Maverick Toronto Mayor Rob Ford will formally endorse Stephen Harper at a Brampton, Ont. riding Friday evening - support the Conservatives hope bolsters their chances of a bigger breakthrough in the GTA.
There are doubts in the Tory camp now as to whether the Conservatives will win enough ridings in Ontario to clinch the 155 seats needed for a majority government.
But the Conservatives are determined to shore up their Ontario vote to give a majority their best shot and Mr. Harper is spending Friday on a whistle-stop tour of two ridings where Tories feel they could win.
He's visiting Kingston and later the Greater Toronto Area seat of Ajax-Pickering.
Mr. Harper ends the day with a rally for Toronto-area candidates in Brampton - where Mr. Ford will officially back the Conservatives, sources say.
There are already significant ties between the Conservatives and Mr. Ford. Finance Minister Jim Flaherty has publicly supported the Toronto politician.
Throughout the federal campaign, Mr. Ford has pledged to support only his close friend Mr. Flaherty. But he says a flood of calls from residents demanding to know his stance on the federal race convinced him to come forth with an endorsement.
"I have followed the campaign closely and asked which party is going to benefit the citizens of the city," the mayor said in a rare one-on-on interview. "After listening to everyone's platform, I believe Stephen Harper and the Conservatives will benefit the taxpayers of this city."
Canadian mayors don't often weigh in on federal campaigns, preferring to stay in favour with all the major parties. Mr. Ford said he would gladly work with any party, but that the Liberal and NDP platforms gave him little choice.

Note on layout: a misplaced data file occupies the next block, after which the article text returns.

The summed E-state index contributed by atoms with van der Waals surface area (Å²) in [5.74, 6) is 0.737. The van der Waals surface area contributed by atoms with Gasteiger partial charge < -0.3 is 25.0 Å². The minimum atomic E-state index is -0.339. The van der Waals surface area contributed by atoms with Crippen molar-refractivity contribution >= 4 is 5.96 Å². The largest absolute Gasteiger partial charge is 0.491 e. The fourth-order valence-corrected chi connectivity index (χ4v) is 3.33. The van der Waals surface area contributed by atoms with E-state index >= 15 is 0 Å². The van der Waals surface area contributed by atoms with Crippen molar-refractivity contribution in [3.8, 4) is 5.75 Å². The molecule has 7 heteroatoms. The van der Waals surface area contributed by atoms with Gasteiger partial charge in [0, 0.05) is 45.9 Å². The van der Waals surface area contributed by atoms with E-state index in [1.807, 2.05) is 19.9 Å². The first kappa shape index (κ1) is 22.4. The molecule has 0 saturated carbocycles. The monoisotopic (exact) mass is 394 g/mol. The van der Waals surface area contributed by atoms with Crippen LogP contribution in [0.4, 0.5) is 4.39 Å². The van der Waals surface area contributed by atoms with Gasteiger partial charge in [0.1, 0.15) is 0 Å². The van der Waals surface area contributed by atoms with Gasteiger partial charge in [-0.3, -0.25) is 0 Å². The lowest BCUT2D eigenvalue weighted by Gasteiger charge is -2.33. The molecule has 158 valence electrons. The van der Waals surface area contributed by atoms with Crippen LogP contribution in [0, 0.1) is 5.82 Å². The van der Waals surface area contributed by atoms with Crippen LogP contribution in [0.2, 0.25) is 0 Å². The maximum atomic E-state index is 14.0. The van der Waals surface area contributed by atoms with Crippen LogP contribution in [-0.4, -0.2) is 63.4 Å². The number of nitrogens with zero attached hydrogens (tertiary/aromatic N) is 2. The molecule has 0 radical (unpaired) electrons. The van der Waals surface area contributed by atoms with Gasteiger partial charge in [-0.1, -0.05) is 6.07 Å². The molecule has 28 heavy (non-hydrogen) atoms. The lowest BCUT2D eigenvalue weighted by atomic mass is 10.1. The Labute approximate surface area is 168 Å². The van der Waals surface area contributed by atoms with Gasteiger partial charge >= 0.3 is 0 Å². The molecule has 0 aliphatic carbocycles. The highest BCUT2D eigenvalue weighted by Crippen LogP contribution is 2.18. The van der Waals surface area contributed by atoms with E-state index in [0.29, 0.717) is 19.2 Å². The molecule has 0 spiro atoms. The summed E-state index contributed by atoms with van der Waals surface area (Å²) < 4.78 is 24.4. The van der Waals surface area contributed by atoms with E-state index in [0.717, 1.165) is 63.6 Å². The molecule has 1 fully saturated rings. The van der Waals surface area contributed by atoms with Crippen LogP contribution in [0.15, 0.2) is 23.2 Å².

"I cannot support leaders of parties who are going to add more taxes to the hard-working people of this city," he said of the other parties. "I'll work with anybody. That's politics. Everyone has their opinions... [Mr. Harper] is from Toronto. He went to high school right around the corner from where I live. He's going to help Toronto. He's going to help us build subways, he's going to lower the taxes, he's going to create the jobs, stimulate the economy."
The two have obvious ideological and personal connections. During last year's municipal race, Mr. Ford ran on a platform of reducing the size and cost of government.
During a scrum earlier this month he said he would be campaigning for Mr. Flaherty, but held back from endorsing any other candidates. For several weeks, he has had a large lawn sign for Conservative candidate Ted Opitz in front of his Etobicoke home. His former campaign manager, Nick Kouvalis, is known to be aiding several Conservative campaigns in the GTA.
Mr. Harper, meanwhile, began his pitch for Toronto votes early Friday, telling reporters at a Montreal campaign stop how he feels his party has "delivered" benefits for the city of Toronto, despite the fact that residents in that municipality have sent no Tory MPs to Ottawa. All Conservatives seats so far have been won in the surrounding suburbs.
"We may not have won seats in the city of Toronto in or the city of Montreal but nevertheless our hardworking Conservative ministers and MPs made sure priorities in these areas got taken care of," the Tory Leader said.
"We can make sure things happen even better by having strong representatives who can actually speak on the ground, not just for what people are against in Toronto and Montreal but what they're for."
The Kingston and the Islands riding Mr. Harper is targeting has no incumbent after popular local MP Peter Milliken resigned and the Tories are running a star candidate, former diplomat Chris Alexander, against Liberal Mark Holland in Ajax-Pickering. Mr. Holland won by about 3,200 votes in 2008.
Finally Mr. Harper ends his day with another rally in Brampton, where the Tories hope to unseat several Liberal incumbents including Ruby Dhalla. Ms. Dhalla won by more than 770 votes in 2008.